4. Brown the vegetables in a skillet with oil or butter and season to taste. Deglaze the pan with white wine to create a little bit of sauce. Set aside.
  5. Roll out the pasty dough to about ⅛”. Use a medium-sized saucer to cut out rounds with a knife. You should be able to combine dough scraps to make the sixth “Frankenpasty.”
  6. Wet the outer rim of a dough circle with the egg wash. Drop meat and vegetables onto the center.
  7. Pull up the sides of the dough circle to meet on top of the filling. Pinch the edges together to form a crimped seal. Using a knife, cut slits into the top of the pasty to allow steam to escape during baking.
  8. Brush the egg wash over the pasty.
  9. Repeat until finished with dough and filling.
  10. Bake for 30-45 minutes or until vegetables are tender.
  11. Serve with ketchup, mustard, gravy, chili, cornichons…
Aaron Fenster / Heavy Table


  1. Ronda

    Whenever I am in Grand Rapids, MN I stop at Pasty’s Plus for a dozen or so pasty’s. They sell them frozen. Hmmm…..I think I need to visit my uncle soon…

  2. Teresa M

    I’ve had best results in pasty making when I don’t cook the meat (or anything else) before filling the pasty. (Maybe you lightly browned the lamb because it was too fatty.) I use ground venison or lean grass-fed beef. I cut the carrots and rutabagas into julienne, then crosswise into tiny dice; the potatoes are normal-sized dice. This way, nothing needs to be pre-cooked before it gets wrapped, and all the natural juices make the filling moist (so there’s no need to manufacture a sauce to keep the interior from being dry). I learned my technique from my friend Ron Berg, former chef at Gunflint Lodge; he, in turn, learned it from a Yooper he knows (that’s Michigan’s Upper Peninsula, for those not familiar with the term… UPer = Yooper).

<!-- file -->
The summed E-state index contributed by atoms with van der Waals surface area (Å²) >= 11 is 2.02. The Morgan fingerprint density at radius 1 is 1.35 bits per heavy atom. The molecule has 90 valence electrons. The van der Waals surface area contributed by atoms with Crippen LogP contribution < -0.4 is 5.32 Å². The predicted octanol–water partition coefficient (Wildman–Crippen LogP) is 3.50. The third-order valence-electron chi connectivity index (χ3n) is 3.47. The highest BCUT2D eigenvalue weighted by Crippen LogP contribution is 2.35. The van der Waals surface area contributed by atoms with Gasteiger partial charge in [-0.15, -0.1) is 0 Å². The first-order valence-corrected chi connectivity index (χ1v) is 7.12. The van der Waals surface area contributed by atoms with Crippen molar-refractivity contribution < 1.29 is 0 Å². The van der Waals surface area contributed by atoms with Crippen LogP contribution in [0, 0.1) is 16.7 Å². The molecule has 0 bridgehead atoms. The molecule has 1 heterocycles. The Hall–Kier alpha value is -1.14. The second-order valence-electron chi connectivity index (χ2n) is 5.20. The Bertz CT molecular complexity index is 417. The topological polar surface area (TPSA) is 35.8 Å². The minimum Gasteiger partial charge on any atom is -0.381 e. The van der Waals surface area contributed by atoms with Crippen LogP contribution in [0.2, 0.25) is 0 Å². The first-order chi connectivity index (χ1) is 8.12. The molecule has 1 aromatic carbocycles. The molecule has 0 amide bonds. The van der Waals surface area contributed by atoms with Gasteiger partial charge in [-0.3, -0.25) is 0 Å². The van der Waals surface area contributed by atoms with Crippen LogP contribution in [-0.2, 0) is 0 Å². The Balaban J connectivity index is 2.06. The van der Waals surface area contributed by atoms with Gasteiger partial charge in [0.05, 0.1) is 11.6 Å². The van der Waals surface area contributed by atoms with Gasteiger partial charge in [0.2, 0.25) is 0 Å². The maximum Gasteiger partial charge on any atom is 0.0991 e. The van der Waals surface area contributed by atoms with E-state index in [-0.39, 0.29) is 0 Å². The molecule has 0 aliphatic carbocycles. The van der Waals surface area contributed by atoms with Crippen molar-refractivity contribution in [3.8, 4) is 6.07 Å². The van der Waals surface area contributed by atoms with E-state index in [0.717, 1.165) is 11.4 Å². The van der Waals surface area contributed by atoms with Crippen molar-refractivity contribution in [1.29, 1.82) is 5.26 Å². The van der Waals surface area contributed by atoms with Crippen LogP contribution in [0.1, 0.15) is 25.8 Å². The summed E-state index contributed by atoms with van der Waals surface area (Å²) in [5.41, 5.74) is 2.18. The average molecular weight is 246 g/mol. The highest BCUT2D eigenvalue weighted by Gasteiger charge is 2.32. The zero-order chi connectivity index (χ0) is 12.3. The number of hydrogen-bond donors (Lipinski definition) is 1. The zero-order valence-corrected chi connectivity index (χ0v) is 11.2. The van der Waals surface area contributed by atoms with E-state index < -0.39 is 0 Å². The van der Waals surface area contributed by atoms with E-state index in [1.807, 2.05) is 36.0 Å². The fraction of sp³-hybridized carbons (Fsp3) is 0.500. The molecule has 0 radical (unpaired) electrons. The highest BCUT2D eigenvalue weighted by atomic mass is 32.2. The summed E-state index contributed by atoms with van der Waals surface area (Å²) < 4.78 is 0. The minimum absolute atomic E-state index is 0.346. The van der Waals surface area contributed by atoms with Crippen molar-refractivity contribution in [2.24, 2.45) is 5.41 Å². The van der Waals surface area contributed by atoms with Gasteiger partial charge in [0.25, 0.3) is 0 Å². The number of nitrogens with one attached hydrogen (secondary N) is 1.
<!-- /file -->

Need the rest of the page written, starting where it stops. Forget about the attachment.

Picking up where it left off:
You recipe has me inspired to get a ‘baga at the co op today and make a batch of pasties! Thanks for writing this.

  3. Soleil

    Teresa M,
    Thanks for explaining the Yooper thing. I was really puzzled for a moment there. But you’re correct; I browned the lamb because I didn’t want the pasties to get super greasy. It’s definitely skippable if you use lean meat.

  4. Thatgrrl

    I’ve made totally inauthentic yet tasty pasties with leftover post roast & the veg I cooked it with (root veggies and mushrooms) wrapped in crescent roll dough- one can of rolls is enough dough for about 3. I think this may be my most stereotypically Midwestern culinary concoction.

  5. Chef's Wife

    For a generous but yummy diner lunch, Milda’s Cafe on Penn Ave N can’t be beat for a pasty. Mmmmmm. Giant.

  6. LeB

    Since my family was German, we had Fleischkuechle instead. German food = bland, so pastry pockets only had hamburger inside them, no veg. And a nice mustard for dipping. (And we dropped them in a FryDaddy as opposed to baking them).

  7. ighut

    I’ve also tried substitutes for not making the dough; crescent rolls, premade pie dough, pizza pie dough(close, but puffy)…they never come close to a dough that’s really not that hard to make, so we shouldn’t be skipping over it.
    As far as animal fat, up to you, but this one comes close in my mind to all the ones I’ve had in those little town shops in Wisc., on your drive to Bayfield.

    3 c. flour
    1 1/2 sticks butter (cold and cut into bits)
    1 1/2 tsp. salt
    6 tbsp. water
    (add a little seasoning if you like)

    Work it together, if you have time, let it chill a little, alot easier to work with than premade stuff.

    The filling, go with the traditional stuff, or as I often do, use it to get rid of leftovers.